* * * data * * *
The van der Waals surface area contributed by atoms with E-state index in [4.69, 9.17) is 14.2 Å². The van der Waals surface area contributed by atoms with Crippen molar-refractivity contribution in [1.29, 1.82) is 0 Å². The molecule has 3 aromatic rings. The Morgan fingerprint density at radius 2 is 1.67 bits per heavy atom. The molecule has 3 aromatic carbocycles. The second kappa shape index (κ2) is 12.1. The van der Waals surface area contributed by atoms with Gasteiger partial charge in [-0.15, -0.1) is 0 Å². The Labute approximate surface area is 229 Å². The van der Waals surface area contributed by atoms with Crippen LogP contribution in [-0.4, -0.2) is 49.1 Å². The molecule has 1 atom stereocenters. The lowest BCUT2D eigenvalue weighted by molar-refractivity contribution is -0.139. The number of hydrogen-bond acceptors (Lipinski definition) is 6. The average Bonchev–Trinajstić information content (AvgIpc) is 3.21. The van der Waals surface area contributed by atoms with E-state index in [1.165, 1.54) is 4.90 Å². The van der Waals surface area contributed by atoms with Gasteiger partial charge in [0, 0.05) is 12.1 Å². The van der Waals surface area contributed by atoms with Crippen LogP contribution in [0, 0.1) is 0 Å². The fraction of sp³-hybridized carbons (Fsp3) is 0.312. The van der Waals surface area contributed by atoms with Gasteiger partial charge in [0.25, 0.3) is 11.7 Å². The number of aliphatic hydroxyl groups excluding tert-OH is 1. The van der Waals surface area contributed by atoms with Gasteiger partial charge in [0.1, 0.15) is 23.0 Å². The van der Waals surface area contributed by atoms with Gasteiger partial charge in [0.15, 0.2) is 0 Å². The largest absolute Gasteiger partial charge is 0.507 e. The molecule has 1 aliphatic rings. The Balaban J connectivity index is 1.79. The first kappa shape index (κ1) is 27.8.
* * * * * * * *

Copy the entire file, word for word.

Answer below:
The van der Waals surface area contributed by atoms with E-state index in [4.69, 9.17) is 14.2 Å². The van der Waals surface area contributed by atoms with Crippen molar-refractivity contribution in [1.29, 1.82) is 0 Å². The molecule has 3 aromatic rings. The Morgan fingerprint density at radius 2 is 1.67 bits per heavy atom. The molecule has 3 aromatic carbocycles. The second kappa shape index (κ2) is 12.1. The van der Waals surface area contributed by atoms with Gasteiger partial charge in [-0.15, -0.1) is 0 Å². The Labute approximate surface area is 229 Å². The van der Waals surface area contributed by atoms with Crippen LogP contribution in [-0.4, -0.2) is 49.1 Å². The molecule has 1 atom stereocenters. The lowest BCUT2D eigenvalue weighted by molar-refractivity contribution is -0.139. The number of hydrogen-bond acceptors (Lipinski definition) is 6. The average Bonchev–Trinajstić information content (AvgIpc) is 3.21. The van der Waals surface area contributed by atoms with E-state index in [1.165, 1.54) is 4.90 Å². The van der Waals surface area contributed by atoms with Gasteiger partial charge in [0, 0.05) is 12.1 Å². The van der Waals surface area contributed by atoms with Crippen LogP contribution in [0, 0.1) is 0 Å². The fraction of sp³-hybridized carbons (Fsp3) is 0.312. The van der Waals surface area contributed by atoms with Gasteiger partial charge in [0.25, 0.3) is 11.7 Å². The number of aliphatic hydroxyl groups excluding tert-OH is 1. The van der Waals surface area contributed by atoms with Gasteiger partial charge in [0.1, 0.15) is 23.0 Å². The van der Waals surface area contributed by atoms with Gasteiger partial charge in [0.15, 0.2) is 0 Å². The largest absolute Gasteiger partial charge is 0.507 e. The molecule has 1 aliphatic rings. The Balaban J connectivity index is 1.79. The first kappa shape index (κ1) is 27.8.